Cars that are hooked up to the internet are now fairly standard in the automotive world. Soon however, these internet-enabled cars will have the ability to communicate with one another, transforming our driving experience. Communication between cars will help prevent collisions, with precision that human error has never before allowed us to achieve. Before a collision can occur, the car-to-car communication system will foresee the accident and alert the driver to the potential consequences. They will then be able to react quickly and avoid catastrophe.

The world’s leading car manufacturers are currently using this technology to develop fully autonomous models. Which leads us on to our next smart technology…

Self-driving cars 

For a long time, we’ve been envisioning a world in which cars will be able to drive around by themselves. This idea once seemed futuristic and farfetched, but the tech is now being developed and tested by leading automotive companies such as Audi. Similar to the idea behind inter-car communication, self-driving cars are set to reduce the risk of human error on the road. The result? A safer and more reliable way to travel. The Google Self-Driving Car project was initiated in 2009 and has since been rebranded as Waymo. After ordering a Waymo on an app, a self-driving car will pick you up and take you where you need to be — a journey which promises to be both extremely safe and very comfortable. The idea behind Waymo is that you can ‘ride with confidence’ and these vehicles have been branded as ‘the most experienced drivers’. Embracing self-driving cars feels like taking a leap of faith, but in the next few years, this tech is likely to feel much more common place.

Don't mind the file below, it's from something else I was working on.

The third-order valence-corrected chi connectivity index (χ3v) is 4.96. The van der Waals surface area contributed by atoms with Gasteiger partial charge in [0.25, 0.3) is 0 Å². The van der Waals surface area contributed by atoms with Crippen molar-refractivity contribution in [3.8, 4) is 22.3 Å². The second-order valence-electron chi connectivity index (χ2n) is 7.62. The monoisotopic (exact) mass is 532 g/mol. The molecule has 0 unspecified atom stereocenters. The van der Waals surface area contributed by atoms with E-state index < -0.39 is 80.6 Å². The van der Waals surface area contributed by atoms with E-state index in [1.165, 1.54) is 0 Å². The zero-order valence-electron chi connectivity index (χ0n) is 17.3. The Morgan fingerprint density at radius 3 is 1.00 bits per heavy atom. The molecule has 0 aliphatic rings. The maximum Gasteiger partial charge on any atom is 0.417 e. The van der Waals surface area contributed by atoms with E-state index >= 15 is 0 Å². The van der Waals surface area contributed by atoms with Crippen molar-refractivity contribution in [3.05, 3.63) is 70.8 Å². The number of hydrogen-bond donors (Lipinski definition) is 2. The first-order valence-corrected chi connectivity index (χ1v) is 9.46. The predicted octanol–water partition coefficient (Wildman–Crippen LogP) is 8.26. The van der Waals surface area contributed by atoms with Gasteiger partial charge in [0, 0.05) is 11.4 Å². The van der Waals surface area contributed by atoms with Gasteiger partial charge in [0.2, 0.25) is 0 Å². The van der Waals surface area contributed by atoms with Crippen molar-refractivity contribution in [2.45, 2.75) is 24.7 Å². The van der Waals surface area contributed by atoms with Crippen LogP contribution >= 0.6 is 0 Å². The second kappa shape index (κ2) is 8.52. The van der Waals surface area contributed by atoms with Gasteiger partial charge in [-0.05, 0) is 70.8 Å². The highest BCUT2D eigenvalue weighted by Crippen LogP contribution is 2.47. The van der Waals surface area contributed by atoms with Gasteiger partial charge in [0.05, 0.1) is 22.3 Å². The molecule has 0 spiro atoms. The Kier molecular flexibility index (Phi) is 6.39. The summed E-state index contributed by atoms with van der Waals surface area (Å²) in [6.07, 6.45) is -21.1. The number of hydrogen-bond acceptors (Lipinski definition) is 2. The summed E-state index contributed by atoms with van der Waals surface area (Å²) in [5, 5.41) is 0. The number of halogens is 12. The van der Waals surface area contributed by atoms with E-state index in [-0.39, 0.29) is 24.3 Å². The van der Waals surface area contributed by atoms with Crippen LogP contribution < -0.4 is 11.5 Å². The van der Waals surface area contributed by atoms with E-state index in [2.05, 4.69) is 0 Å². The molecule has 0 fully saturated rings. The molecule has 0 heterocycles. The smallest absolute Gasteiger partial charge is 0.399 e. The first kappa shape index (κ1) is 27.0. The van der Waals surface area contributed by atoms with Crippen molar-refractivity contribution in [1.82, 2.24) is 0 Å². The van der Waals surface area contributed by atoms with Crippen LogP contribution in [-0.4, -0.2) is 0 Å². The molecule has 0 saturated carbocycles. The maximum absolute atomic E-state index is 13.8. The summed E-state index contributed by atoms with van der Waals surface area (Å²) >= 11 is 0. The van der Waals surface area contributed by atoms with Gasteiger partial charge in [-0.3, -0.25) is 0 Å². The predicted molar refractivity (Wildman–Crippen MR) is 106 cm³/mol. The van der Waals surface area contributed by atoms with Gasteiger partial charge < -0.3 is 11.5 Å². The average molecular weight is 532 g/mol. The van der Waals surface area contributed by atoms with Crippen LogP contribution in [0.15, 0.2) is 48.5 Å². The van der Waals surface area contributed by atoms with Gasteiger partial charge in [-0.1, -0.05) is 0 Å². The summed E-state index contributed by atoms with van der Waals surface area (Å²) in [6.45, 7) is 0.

Automated parking systems 

Finally, for those who are tired of searching for a parking space to riskily squeeze into, let us introduce automated parking systems. Parktronic systems that allow cars to find parking spaces and navigate to them already exist, but with new infrastructure around automated parking systems forecasted, the future looks bright for those who hate parking. This infrastructure will allow passengers to drop off the car at the entrance to a garage, allowing it to venture off and find its own parking space. And when you’re ready to be reunited with your wheels? A simple tap on an app will signal to your car that it’s time to journey back to the drop-off point. 

Some of these innovations may seem straight out of science fiction, but every day we are inching nearer to a world in which smart technology drives cars by itself. It may take some getting used to, but our future roads are set to be safer than ever!

Sources